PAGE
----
Analyst: GM recall unlikely to affect China
Despite woes, automaker set to sell over 3 million cars this year
General Motors Co’s recall of more than 3 million cars due to a defective ignition switch that it said was made in China won’t affect GM’s operations in China, according to an analyst.
“Maybe GM won’t buy another ignition switch from a Chinese supplier, but that’s not the end of the world,” said David Whiston, a senior equity analyst with Chicago-based investment research firm Morningstar Inc, in an interview with China Daily.
Whiston, who covers the Detroit-based automobile maker for Morningstar, also said GM would sell “well over” 3 million cars in China this year. “GM China is still generating a lot of profit for the company, and it’s growing at a really healthy clip,” he said on Wednesday.
So far this year, GM has recalled more than 20 million cars worldwide. In February, GM cited more than 2.5 million cars that needed to be taken off the road because of similar ignition switch issues that resulted in the deaths of 13 individuals.
The company’s most recent recall on June 16, which can be linked to eight nonfatal crashes, is related to a faulty ignition switch that can shift out of the run position while the car is still in motion, cutting off access to steering and braking capabilities.
A GM spokesman said the company is “in the process of dealing with the recall,” and could not comment further.
Don Dion, chief investment officer for DRD Investments LLC, a Florida-based hedge fund, told China Daily that over the last 10 years products coming out of China have been by and large good products.
“I don’t think this problem can be blamed on the Chinese company. They certainly have some of the blame, but I don’t think this is a China problem; it’s a GM problem,” he said.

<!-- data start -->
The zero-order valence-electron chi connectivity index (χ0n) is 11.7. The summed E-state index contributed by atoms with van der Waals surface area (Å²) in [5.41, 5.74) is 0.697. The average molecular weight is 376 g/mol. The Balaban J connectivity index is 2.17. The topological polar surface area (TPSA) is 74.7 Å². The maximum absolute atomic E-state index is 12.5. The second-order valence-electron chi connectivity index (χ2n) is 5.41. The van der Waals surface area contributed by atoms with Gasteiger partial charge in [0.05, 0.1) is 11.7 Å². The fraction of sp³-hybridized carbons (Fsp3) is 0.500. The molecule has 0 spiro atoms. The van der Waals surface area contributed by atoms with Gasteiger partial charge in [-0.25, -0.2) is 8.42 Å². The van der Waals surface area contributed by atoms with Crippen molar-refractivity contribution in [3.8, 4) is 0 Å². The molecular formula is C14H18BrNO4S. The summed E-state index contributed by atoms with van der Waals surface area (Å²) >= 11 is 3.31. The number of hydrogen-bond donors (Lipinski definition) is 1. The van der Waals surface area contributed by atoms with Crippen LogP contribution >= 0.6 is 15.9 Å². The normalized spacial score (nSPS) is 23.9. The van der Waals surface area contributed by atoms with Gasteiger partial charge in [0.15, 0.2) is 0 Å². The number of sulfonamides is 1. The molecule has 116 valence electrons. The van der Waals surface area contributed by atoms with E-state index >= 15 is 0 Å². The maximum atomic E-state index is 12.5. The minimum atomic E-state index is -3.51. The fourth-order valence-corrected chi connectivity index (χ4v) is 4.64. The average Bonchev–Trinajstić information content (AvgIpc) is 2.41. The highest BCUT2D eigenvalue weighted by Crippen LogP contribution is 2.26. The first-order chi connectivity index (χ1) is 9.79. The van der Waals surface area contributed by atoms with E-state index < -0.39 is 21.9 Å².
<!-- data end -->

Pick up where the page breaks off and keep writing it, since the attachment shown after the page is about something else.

Dion also said he does not see much of a shake-up as a result of the safety issues.
“With more and more cars being sold in China, the focus for GM will be on making sure things are tested and reviewed better,” Dion said. “I don’t think you’ll see less auto parts made in China because the US industrial sector is very dependent on China for parts.”
GM’s operations in China include two foreign enterprises, 10 joint venture partnerships and more than 50,000 employees located in the world’s second-largest economy.
Due to Chinese government regulations, foreign manufacturers producing vehicles in China must do so as a joint venture with a Chinese company. However, only a limited number of partnerships are permitted.
GM has partnered with SAIC — formerly known as the Shanghai Automotive Industry Corp — to become one of the leading foreign car companies in China.
Through the first five months of 2014, GM and its partners sold a recordsetting 1.47 million units in China, an increase of 10.7 percent year-on-year.
Dion said the recall issue could pay some dividends down the road.
“One of the positives that could come out of this is that GM’s products may continue to get better,” he said. “The focus will be more on the future and about making sure things are tested and reviewed better. That’s going to give the middle management group a lot more confidence to speak up when there is a problem.”
Dion said GM CEO Mary Barra deserves some credit for her openness and transparency in handling GM’s recall, saying she has been “very open and transparent” on the ignition issue.